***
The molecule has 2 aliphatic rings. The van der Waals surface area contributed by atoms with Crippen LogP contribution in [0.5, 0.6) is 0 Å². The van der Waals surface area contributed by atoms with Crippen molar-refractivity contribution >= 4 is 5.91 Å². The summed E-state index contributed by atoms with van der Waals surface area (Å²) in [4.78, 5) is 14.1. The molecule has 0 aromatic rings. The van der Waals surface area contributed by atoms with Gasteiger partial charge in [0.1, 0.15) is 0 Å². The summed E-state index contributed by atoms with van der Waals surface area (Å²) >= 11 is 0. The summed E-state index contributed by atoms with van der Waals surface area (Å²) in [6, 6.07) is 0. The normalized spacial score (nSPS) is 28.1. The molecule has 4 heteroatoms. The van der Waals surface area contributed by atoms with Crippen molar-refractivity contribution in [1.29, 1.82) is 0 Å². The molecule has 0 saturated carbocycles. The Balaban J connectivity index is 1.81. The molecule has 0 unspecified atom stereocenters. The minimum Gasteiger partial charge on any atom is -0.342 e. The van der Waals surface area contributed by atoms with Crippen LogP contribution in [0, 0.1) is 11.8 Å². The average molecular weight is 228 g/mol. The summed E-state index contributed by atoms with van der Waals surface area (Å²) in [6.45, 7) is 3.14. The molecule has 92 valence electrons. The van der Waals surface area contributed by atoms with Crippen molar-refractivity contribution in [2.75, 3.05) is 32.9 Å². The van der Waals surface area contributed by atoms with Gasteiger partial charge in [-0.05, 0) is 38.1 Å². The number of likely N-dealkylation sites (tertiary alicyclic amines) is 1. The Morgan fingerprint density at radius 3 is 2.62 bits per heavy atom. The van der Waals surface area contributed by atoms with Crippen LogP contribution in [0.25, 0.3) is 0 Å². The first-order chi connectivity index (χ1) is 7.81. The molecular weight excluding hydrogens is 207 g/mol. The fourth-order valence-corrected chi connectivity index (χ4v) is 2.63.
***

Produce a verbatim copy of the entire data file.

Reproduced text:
The molecule has 2 aliphatic rings. The van der Waals surface area contributed by atoms with Crippen LogP contribution in [0.5, 0.6) is 0 Å². The van der Waals surface area contributed by atoms with Crippen molar-refractivity contribution >= 4 is 5.91 Å². The summed E-state index contributed by atoms with van der Waals surface area (Å²) in [4.78, 5) is 14.1. The molecule has 0 aromatic rings. The van der Waals surface area contributed by atoms with Gasteiger partial charge in [0.1, 0.15) is 0 Å². The summed E-state index contributed by atoms with van der Waals surface area (Å²) >= 11 is 0. The summed E-state index contributed by atoms with van der Waals surface area (Å²) in [6, 6.07) is 0. The normalized spacial score (nSPS) is 28.1. The molecule has 4 heteroatoms. The van der Waals surface area contributed by atoms with Crippen molar-refractivity contribution in [1.29, 1.82) is 0 Å². The molecule has 0 saturated carbocycles. The Balaban J connectivity index is 1.81. The molecule has 0 unspecified atom stereocenters. The minimum Gasteiger partial charge on any atom is -0.342 e. The van der Waals surface area contributed by atoms with Crippen LogP contribution in [0, 0.1) is 11.8 Å². The average molecular weight is 228 g/mol. The summed E-state index contributed by atoms with van der Waals surface area (Å²) in [6.45, 7) is 3.14. The molecule has 92 valence electrons. The van der Waals surface area contributed by atoms with Crippen molar-refractivity contribution in [2.75, 3.05) is 32.9 Å². The van der Waals surface area contributed by atoms with Gasteiger partial charge in [-0.05, 0) is 38.1 Å². The number of likely N-dealkylation sites (tertiary alicyclic amines) is 1. The Morgan fingerprint density at radius 3 is 2.62 bits per heavy atom. The van der Waals surface area contributed by atoms with Crippen LogP contribution in [0.25, 0.3) is 0 Å². The first-order chi connectivity index (χ1) is 7.81. The molecular weight excluding hydrogens is 207 g/mol. The fourth-order valence-corrected chi connectivity index (χ4v) is 2.63.